To maintain democracy, citizenship must be guaranteed

It’s time to put a stop to the immoral and impractical attempts to rid ourselves of the Arab citizens of Israel, and start thinking in terms of securing their bond to Israel secure – making them true partners in Israeli society.

By Yaniv Sagee

Those who thought there could not be serious peace negotiations between Israel and the Palestinians were mistaken. The talks are on and the Israeli right-wing is feeling the pressure. The context of peace talks is also the pretext for Foreign Minister Avigdor Liberman’s latest proposal to transfer territory and populations to a future Palestinian state in exchange for Israeli settlement blocs in the West Bank. According to his plan, two heavily Arab-populated areas of Israel, Wadi Ara and the Triangle, would be transferred to the Palestinian state together with their inhabitants. The very idea is a despicable, immoral blow to Israeli society. Moreover, constitutionally, it does not stand a chance of being adopted.

Some background: Wadi Ara and the Triangle were assigned to Israel during the armistice talks held with Jordan in Rhodes in 1949. Today, roughly 300,000 Palestinian Arabs live in the villages and cities of the area. They represent a historic, ethnic minority in Israel, with their own distinct culture and dialect, like Arabs in other parts of Israel.

While the Arabs of Israel are sympathetic to the Palestinian struggle for independence, they regard themselves as citizens of Israel and are entitled to equal treatment as partners in Israeli society. The population and territorial exchange program is an attempt to “kill two birds with one stone”: it seeks to leave as many settlements as possible in the West Bank while at the same time improve the “demographic situation” in Israel by transferring Arabs to Palestine. This suggestion runs counter to the basic values of Israel as laid out in its Declaration of  Independence, which have been reinforced over the years by legislation that bars the disenfranchising anyone of their rights on the basis of ethnic or geographic origin. Israel is also a signatory to international conventions, such as the Vienna Convention of 1978, which commits it to respecting individual rights.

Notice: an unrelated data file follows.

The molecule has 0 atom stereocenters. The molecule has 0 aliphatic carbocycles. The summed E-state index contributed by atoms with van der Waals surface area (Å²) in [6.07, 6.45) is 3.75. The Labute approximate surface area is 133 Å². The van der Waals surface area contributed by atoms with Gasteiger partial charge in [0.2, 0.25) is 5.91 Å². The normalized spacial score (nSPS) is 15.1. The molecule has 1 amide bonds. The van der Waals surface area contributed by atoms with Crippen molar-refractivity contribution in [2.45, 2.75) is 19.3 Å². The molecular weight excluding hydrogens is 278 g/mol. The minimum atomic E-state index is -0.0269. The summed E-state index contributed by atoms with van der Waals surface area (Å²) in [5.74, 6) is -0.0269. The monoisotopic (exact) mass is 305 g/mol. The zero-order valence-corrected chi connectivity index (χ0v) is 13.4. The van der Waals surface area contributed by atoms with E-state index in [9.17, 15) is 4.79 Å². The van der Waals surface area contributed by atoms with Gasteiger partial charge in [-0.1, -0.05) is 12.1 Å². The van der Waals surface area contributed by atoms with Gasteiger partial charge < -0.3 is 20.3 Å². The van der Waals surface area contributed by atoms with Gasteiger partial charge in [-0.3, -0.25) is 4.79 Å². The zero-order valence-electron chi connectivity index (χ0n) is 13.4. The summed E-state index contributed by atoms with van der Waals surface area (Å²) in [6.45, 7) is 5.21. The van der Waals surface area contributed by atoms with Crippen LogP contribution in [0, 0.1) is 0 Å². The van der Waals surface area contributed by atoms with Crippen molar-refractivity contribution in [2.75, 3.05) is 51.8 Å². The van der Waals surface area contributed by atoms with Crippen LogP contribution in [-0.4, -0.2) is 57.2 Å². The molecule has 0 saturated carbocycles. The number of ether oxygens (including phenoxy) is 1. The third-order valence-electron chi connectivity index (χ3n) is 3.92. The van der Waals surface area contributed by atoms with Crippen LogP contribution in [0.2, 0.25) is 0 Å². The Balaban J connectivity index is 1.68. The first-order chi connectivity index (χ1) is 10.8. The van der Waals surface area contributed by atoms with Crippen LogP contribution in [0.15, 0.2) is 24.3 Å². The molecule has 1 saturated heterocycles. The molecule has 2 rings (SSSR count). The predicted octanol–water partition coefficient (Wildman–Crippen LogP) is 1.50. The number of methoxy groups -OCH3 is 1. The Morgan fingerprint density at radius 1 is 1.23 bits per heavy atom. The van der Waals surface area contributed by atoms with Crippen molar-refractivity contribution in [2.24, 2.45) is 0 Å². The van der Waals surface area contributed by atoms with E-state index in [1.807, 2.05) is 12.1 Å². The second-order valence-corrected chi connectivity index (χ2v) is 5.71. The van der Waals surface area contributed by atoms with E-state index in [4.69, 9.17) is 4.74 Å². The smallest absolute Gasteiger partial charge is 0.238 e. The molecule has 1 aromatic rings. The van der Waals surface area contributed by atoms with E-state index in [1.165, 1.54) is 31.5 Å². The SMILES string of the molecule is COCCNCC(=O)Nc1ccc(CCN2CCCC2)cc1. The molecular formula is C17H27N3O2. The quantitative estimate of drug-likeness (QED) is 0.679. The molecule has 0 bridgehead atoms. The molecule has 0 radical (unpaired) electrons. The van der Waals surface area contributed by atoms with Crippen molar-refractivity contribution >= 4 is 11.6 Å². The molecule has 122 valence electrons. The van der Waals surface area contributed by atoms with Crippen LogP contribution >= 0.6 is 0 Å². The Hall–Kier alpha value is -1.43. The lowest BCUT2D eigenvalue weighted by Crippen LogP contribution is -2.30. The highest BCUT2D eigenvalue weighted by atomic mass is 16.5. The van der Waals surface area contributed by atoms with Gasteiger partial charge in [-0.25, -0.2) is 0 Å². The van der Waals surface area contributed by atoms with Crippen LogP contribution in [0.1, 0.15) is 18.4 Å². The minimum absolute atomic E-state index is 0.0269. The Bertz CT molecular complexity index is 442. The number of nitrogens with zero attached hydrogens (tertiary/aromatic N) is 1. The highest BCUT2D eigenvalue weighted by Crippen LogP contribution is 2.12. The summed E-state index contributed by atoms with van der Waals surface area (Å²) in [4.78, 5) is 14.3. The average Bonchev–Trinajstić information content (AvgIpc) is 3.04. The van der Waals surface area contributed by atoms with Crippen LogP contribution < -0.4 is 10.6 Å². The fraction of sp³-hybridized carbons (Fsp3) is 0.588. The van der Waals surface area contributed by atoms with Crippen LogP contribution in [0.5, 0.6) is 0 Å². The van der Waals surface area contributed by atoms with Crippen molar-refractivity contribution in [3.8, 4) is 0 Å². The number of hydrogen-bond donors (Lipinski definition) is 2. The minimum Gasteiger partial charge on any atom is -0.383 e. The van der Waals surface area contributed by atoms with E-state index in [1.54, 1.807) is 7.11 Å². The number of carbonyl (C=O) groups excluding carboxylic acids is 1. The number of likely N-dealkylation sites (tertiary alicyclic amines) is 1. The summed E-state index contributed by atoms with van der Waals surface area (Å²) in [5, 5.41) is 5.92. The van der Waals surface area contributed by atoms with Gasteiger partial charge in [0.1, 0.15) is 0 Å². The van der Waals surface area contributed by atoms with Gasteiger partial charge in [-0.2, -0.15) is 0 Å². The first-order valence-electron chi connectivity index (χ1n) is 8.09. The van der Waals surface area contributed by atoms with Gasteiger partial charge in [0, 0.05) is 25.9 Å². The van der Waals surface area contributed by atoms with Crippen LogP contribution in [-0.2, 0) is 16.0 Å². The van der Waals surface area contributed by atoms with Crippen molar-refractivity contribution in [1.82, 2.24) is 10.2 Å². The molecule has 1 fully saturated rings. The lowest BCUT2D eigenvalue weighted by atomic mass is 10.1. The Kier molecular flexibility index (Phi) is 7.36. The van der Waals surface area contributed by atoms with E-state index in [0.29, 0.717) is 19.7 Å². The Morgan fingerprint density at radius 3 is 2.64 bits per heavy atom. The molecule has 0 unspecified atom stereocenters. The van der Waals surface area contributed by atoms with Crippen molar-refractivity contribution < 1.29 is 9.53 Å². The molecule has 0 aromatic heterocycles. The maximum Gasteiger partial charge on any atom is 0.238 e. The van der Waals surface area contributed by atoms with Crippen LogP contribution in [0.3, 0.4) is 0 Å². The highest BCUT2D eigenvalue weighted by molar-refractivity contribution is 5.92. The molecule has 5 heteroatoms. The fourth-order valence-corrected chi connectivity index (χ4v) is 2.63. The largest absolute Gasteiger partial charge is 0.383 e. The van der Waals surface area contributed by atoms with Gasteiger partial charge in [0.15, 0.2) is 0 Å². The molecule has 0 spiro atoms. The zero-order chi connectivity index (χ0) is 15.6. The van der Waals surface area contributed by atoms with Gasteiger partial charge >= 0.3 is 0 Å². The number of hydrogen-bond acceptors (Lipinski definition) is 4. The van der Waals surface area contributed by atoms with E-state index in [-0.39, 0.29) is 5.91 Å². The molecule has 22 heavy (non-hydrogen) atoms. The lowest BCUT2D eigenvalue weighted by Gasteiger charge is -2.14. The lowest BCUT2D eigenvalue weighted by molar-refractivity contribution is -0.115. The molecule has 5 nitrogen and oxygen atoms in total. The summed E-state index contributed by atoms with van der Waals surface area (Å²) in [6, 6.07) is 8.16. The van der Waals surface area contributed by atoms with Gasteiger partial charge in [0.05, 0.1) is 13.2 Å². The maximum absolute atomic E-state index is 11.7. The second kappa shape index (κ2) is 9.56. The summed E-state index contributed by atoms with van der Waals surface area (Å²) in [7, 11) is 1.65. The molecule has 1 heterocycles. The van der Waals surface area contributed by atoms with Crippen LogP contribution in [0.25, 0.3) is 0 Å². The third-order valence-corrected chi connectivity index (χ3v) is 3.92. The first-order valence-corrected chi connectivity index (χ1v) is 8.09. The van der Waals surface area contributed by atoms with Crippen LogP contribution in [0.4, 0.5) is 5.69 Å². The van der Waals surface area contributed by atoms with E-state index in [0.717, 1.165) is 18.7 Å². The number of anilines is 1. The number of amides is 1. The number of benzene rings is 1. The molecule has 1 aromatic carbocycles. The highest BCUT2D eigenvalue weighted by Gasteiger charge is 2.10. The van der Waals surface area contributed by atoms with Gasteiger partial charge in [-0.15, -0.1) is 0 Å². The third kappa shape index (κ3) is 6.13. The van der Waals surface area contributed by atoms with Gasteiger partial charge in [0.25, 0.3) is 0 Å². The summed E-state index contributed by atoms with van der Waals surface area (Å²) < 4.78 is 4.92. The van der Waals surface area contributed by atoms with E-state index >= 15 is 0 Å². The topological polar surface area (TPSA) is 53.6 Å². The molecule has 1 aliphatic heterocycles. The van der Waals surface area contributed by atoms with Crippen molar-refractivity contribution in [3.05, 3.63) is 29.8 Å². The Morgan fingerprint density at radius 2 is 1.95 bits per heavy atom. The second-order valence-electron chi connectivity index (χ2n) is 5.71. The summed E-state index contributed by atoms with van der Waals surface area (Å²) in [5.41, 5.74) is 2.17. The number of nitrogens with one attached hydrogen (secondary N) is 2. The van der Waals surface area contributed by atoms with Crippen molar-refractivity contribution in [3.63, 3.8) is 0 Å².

As the director of Givat Haviva, an educational center that fosters inter-group dialogue, I meet Arabs every day. In the conversations I hold with communal leaders, teachers, villagers and city people from Wadi Ara, I can state unequivocally that the vast majority of Israeli Arabs want to remain equal citizens of the State of Israel. That position has been proven by numerous studies conducted over the past few years. See, for example, the 2012 Index of Arab-Jewish Relations in Israel by Sammy Smooha of Haifa University and the Israel Democracy Institute. These studies also found that the vast majority of the residents of Wadi Ara and the Triangle absolutely refuse to accept their transfer to a future State of Palestine.

It’s time to put a stop to these immoral and impractical attempts to rid ourselves of the Arab citizens of Israel and, instead, start thinking in terms of making their bond to Israel more secure – making them true partners in Israeli society. Anyone who suggests that the Arabs of Wadi Ara and the Triangle be transferred to a Palestinian state reinforces the separatist message preached by Sheikh Raed Salah, the leader of the northern wing of the Islamic Movement in Israel. It is a sure way to undermine the democratic nature of the State of Israel. Instead, it is incumbent upon Israel to do everything in its power to incorporate the Arabs into Israeli society.

Here is a prescription for keeping Israel democratic: end the occupation; see to the establishment of a Palestinian state in the West Bank, and build a shared, egalitarian society that would be made up of the majority Jewish and minority Arab populations. This will ensure a future that combines the nation state of the Jewish people and a viable democracy.

Yaniv Sagee is the Executive Director of Givat Haviva , a non-profit organization founded in 1949 as the national education center of the Kibbutz Federation in Israel. 

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